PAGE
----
Noblewomen of Britain followed Queen Elizabeth's lead but cosmetics soon became associated with disease because of poor hygiene.

Women rarely washed their faces and layered new powder over old, which led to a number of serious plagues and smallpox outbreaks.

Years of this skin maltreatment were found to turn their skin a dull shade of gray.

At the time, bathing was a rare occurrence and only the privileged were able to mask their unsightly skin with the infamous white powder and protect themselves from sun exposure.

As a result, society equated white skin with cleanliness, high social standing, and wealth; meanwhile, the darker tones were associated with the working masses who had to toil in the sun.

Beyonce's Elizabethan Era Inspired Look

Elizabethan-oid "coolness" from Beyonce
Elizabethan-oid "coolness" from Beyonce | Source

A geisha at work in Gion Kyoto

Geisha can still be found living in traditional Geisha houses called okiya in areas called hanamachi (花街 "flower towns")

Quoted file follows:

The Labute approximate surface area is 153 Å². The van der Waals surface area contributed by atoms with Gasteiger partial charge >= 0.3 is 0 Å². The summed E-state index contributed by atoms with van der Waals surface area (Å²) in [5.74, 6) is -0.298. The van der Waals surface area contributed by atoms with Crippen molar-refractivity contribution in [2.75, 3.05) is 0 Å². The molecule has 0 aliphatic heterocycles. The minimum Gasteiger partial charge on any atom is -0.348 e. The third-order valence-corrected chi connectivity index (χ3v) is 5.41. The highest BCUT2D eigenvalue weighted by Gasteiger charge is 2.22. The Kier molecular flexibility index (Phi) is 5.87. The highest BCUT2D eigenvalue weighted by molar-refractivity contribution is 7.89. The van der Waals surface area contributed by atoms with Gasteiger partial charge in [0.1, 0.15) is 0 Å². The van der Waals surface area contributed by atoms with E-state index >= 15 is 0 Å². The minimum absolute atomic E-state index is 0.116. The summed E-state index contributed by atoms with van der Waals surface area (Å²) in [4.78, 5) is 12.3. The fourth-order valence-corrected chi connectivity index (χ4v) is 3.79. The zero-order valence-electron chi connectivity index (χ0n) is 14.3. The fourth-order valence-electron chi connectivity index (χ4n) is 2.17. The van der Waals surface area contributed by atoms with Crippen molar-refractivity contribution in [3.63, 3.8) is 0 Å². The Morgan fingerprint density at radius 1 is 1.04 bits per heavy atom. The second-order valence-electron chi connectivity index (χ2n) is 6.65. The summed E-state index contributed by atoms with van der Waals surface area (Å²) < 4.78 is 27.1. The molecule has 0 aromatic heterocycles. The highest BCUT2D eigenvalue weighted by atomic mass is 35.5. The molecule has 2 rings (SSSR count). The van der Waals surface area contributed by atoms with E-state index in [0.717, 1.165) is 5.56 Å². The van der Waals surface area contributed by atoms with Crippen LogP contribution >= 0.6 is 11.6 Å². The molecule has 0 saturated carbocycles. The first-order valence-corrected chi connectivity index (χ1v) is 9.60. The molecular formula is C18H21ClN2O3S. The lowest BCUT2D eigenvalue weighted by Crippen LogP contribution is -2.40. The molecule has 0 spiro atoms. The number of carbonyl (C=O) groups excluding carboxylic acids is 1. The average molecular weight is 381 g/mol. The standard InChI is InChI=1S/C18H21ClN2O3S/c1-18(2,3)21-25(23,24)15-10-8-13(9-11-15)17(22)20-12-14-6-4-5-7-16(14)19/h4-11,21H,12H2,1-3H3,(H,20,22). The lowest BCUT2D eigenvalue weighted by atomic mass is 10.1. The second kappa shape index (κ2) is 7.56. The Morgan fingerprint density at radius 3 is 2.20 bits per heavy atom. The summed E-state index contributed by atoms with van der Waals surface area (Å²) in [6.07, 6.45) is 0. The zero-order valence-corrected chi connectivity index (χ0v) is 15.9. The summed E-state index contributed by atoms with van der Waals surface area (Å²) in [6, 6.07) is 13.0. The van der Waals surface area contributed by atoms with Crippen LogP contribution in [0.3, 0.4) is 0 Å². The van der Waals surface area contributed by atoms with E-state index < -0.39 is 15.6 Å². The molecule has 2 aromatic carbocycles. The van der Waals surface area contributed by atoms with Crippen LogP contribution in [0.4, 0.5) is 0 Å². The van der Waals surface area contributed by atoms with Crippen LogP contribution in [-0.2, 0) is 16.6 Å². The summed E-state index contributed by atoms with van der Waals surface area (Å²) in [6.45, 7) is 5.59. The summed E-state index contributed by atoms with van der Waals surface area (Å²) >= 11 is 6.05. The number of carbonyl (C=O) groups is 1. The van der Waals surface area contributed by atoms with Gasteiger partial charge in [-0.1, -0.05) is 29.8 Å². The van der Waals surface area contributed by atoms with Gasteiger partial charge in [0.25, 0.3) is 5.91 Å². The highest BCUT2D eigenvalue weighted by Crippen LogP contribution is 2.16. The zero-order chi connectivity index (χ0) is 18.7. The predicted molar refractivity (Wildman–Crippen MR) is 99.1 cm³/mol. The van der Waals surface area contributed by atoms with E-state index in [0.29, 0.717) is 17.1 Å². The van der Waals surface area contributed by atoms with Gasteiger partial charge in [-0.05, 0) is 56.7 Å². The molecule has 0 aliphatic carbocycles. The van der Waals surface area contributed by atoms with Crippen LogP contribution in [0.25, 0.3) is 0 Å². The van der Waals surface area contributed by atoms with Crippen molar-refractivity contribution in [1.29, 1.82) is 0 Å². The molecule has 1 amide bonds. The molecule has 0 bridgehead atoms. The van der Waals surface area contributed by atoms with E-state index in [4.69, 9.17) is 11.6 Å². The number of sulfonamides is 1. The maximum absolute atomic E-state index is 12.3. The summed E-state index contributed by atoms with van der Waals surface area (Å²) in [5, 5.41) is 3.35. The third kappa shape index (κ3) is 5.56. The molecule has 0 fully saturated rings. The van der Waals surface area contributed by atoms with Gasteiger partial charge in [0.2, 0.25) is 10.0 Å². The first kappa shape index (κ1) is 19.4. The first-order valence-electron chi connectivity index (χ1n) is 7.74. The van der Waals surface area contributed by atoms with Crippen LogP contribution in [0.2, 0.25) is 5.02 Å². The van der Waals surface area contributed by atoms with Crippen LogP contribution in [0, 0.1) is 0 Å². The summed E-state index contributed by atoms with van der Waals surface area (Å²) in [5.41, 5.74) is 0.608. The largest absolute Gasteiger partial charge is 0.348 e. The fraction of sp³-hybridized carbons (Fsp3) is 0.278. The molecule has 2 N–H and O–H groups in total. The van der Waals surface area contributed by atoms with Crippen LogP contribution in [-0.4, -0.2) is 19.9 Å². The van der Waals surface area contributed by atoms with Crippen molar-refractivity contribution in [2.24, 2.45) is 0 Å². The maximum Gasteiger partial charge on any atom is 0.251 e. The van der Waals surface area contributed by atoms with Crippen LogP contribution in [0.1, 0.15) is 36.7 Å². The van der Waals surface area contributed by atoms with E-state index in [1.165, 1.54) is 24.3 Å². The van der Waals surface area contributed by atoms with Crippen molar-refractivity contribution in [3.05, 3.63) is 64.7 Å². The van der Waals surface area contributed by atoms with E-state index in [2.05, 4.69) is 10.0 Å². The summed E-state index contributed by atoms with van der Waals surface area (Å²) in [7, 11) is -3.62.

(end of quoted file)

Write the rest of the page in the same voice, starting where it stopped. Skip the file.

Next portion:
Geisha can still be found living in traditional Geisha houses called okiya in areas called hanamachi (花街 "flower towns") | Source

The Hidden Geisha World, Now Unveiled (Maiko's)

There are also specific hairstyles for maiko and for geisha
There are also specific hairstyles for maiko and for geisha | Source

Skin Whitening In Asia

In Asia, the market for skin whitening products is largest.

Historically, female beauty was featured as light or white skinned via Chinese courtesan art, Japanese Kabuki Theatre, and geisha's there.

Geisha's would wear white face paint when they were allowed to speak to the emperor because they could only do so through a screen or veil, which affected his visibility.

And, their job responsibilities included meeting patrons and "performing" (prostitution).

Nevertheless, the only lighting was a candle or lantern light, so the white face paint was used to make their faces more visible in the dimly lit rooms.

In Kyoto, western Japan, the white face of the geisha is actually the trademark look of the maiko.